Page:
Media adapts to a generation that is, in some ways, finding its financial footing.
Faced with unaffordable housing and education, an overcrowded job market and political marginalization, millennials have had a raw deal thus far. But as the “jilted generation” turns 30, more millennials are turning their attention toward long-term financial goals.
According to the Deloitte Center for Financial Services, millennials will experience the fastest growth rate of net wealth over the next decade. Their wealth will rise from $4 trillion in 2015 to $20 trillion by 2030, “affirming their status as the new drivers of consumption going forward.”
Spotting the dollar signs, more media brands are launching new visually driven verticals that reshape business and finance issues for this increasingly powerful and money-conscious audience.
This week, Dow Jones Media Group unveiled Moneyish, a new lifestyle website that aims to redefine finance-driven storytelling. Speaking to Digiday UK, senior content development editor Raakhee Mirchandani said the site was about “the conversations and feelings that surround money”; a home for “pieces that were a little more irreverent, a little more expressly aimed at its social media audience, and a bit further removed from MarketWatch’s core voice [Dow Jones’ Wall Street-focused brand].” Its Buy Cycle comic strip, for example, focuses on the relationships people have with their purchases.
The site follows the launch of video-first brand Coinage by Time Inc. in February 2017. Tapping into millennials’ desire for shareable visual content, Coinage is set to run 600 short-form videos during the course of 2017, under its tagline “Life, well spent,” offering practical tips on spending, saving and investing at different life stages alongside infographics, in-studio interviews and other news pieces.
Youth media juggernaut Vice expanded its global empire further in October with Vice Money, a new finance and business news and video website targeting “generations of readers and viewers who are intensely interested in the role that business and finance play in the world,” according to its editor-in-chief Matt Philips, speaking to Variety.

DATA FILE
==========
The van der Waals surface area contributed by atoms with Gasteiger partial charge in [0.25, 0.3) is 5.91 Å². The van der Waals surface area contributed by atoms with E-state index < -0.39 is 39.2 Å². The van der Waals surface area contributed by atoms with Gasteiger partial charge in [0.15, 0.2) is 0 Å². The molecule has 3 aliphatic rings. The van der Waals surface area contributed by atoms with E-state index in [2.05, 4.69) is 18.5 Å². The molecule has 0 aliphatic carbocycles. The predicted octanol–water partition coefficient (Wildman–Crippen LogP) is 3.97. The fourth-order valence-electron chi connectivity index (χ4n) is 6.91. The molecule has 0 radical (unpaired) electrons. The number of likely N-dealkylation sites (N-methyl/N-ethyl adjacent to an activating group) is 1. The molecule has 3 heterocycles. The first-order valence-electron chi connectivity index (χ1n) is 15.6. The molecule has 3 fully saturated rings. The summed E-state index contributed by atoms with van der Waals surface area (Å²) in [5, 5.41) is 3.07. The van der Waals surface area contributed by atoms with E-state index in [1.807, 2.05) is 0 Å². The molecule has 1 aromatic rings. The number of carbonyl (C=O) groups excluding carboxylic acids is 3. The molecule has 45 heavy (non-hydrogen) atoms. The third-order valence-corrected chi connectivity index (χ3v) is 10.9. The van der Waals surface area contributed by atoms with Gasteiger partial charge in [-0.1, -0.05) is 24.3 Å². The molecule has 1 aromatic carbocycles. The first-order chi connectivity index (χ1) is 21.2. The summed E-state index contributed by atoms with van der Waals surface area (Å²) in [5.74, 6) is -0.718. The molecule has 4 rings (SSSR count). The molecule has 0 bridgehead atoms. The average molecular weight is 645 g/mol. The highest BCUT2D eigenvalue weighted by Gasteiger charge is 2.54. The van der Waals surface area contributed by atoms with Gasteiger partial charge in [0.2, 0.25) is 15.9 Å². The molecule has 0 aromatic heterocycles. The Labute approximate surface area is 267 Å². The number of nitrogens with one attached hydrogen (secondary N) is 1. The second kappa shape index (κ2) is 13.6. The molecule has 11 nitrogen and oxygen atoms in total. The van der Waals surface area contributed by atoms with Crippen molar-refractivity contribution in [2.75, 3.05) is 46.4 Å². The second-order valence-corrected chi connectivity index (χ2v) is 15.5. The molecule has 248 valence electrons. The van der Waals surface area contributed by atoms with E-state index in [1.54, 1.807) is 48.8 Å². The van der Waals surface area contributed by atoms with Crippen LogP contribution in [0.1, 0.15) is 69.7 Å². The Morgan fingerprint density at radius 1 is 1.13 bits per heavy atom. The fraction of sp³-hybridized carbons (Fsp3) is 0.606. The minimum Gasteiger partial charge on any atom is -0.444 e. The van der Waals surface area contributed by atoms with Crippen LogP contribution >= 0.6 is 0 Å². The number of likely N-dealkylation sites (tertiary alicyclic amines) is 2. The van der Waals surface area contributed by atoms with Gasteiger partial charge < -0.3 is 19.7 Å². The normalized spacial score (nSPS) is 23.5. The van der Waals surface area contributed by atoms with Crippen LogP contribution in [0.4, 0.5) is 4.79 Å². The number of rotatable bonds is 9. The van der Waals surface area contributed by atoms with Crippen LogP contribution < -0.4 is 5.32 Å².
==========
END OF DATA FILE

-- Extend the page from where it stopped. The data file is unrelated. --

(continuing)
Half of the channel’s content output is pegged for video, with useful information that will resonate with a younger audience. “We’re not interested in the S&P 500 going up 4%,” explained Philips. “We’re trying to tell people things that matter to them.”
Despite proclamations that they are reckless when it comes to money, millennials are actually better than their older counterparts, according to a recent Experian study, which found that almost half (45%) of 18- to 34-year-olds save a quarter of their salary each month, compared to a third (34%) of 35- to 54-year-olds. The research found that members of the millennial cohort are showing signs of building better money habits than their predecessors, generation X.
Perhaps this is out of necessity. According to McKinsey, millennial workers saving for retirement today may not get as much back from their portfolios over the long term as previous generations did—and may need to save twice as much, in some cases, to cover the shortfall.
As millennials make up for lost time when it comes to money, brands still have an opportunity to educate this generation in financial matters and earn their trust. For more trends in media, finance and more, download The Future 100: Trends and Change to Watch in 2017.